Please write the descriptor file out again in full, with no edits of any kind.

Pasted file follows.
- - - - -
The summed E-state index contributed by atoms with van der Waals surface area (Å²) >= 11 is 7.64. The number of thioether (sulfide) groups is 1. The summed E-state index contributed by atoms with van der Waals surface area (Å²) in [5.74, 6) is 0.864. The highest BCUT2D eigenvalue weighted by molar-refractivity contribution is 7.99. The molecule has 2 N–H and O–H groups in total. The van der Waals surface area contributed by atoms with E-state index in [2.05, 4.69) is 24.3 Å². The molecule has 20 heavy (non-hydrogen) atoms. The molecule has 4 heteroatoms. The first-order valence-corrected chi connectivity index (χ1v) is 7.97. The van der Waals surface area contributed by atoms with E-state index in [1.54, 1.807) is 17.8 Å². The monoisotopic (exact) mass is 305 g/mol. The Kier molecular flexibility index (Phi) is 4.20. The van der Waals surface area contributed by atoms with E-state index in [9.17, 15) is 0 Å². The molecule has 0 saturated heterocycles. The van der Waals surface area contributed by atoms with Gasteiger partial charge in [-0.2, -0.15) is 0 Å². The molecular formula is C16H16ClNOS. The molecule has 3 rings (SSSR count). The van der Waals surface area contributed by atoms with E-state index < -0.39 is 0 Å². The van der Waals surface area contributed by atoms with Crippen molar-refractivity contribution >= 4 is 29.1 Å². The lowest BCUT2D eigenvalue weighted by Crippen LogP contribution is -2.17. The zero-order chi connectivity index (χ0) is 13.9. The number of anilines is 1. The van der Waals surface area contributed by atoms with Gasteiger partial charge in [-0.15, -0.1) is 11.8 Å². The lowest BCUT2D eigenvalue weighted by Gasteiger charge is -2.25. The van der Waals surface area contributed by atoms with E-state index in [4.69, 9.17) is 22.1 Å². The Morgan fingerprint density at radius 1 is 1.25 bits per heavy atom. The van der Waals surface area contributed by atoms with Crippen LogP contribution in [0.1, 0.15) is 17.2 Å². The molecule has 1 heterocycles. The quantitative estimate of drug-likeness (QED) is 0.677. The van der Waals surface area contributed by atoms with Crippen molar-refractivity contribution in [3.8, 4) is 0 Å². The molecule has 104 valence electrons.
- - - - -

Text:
The summed E-state index contributed by atoms with van der Waals surface area (Å²) >= 11 is 7.64. The number of thioether (sulfide) groups is 1. The summed E-state index contributed by atoms with van der Waals surface area (Å²) in [5.74, 6) is 0.864. The highest BCUT2D eigenvalue weighted by molar-refractivity contribution is 7.99. The molecule has 2 N–H and O–H groups in total. The van der Waals surface area contributed by atoms with E-state index in [2.05, 4.69) is 24.3 Å². The molecule has 20 heavy (non-hydrogen) atoms. The molecule has 4 heteroatoms. The first-order valence-corrected chi connectivity index (χ1v) is 7.97. The van der Waals surface area contributed by atoms with E-state index in [1.54, 1.807) is 17.8 Å². The monoisotopic (exact) mass is 305 g/mol. The Kier molecular flexibility index (Phi) is 4.20. The van der Waals surface area contributed by atoms with E-state index in [9.17, 15) is 0 Å². The molecule has 0 saturated heterocycles. The van der Waals surface area contributed by atoms with Gasteiger partial charge in [-0.2, -0.15) is 0 Å². The molecular formula is C16H16ClNOS. The molecule has 3 rings (SSSR count). The van der Waals surface area contributed by atoms with E-state index < -0.39 is 0 Å². The van der Waals surface area contributed by atoms with Crippen molar-refractivity contribution >= 4 is 29.1 Å². The lowest BCUT2D eigenvalue weighted by Crippen LogP contribution is -2.17. The zero-order chi connectivity index (χ0) is 13.9. The number of anilines is 1. The van der Waals surface area contributed by atoms with Gasteiger partial charge in [-0.15, -0.1) is 11.8 Å². The lowest BCUT2D eigenvalue weighted by Gasteiger charge is -2.25. The van der Waals surface area contributed by atoms with E-state index in [4.69, 9.17) is 22.1 Å². The Morgan fingerprint density at radius 1 is 1.25 bits per heavy atom. The van der Waals surface area contributed by atoms with Crippen LogP contribution in [0.1, 0.15) is 17.2 Å². The molecule has 1 heterocycles. The quantitative estimate of drug-likeness (QED) is 0.677. The van der Waals surface area contributed by atoms with Crippen molar-refractivity contribution in [3.8, 4) is 0 Å². The molecule has 104 valence electrons.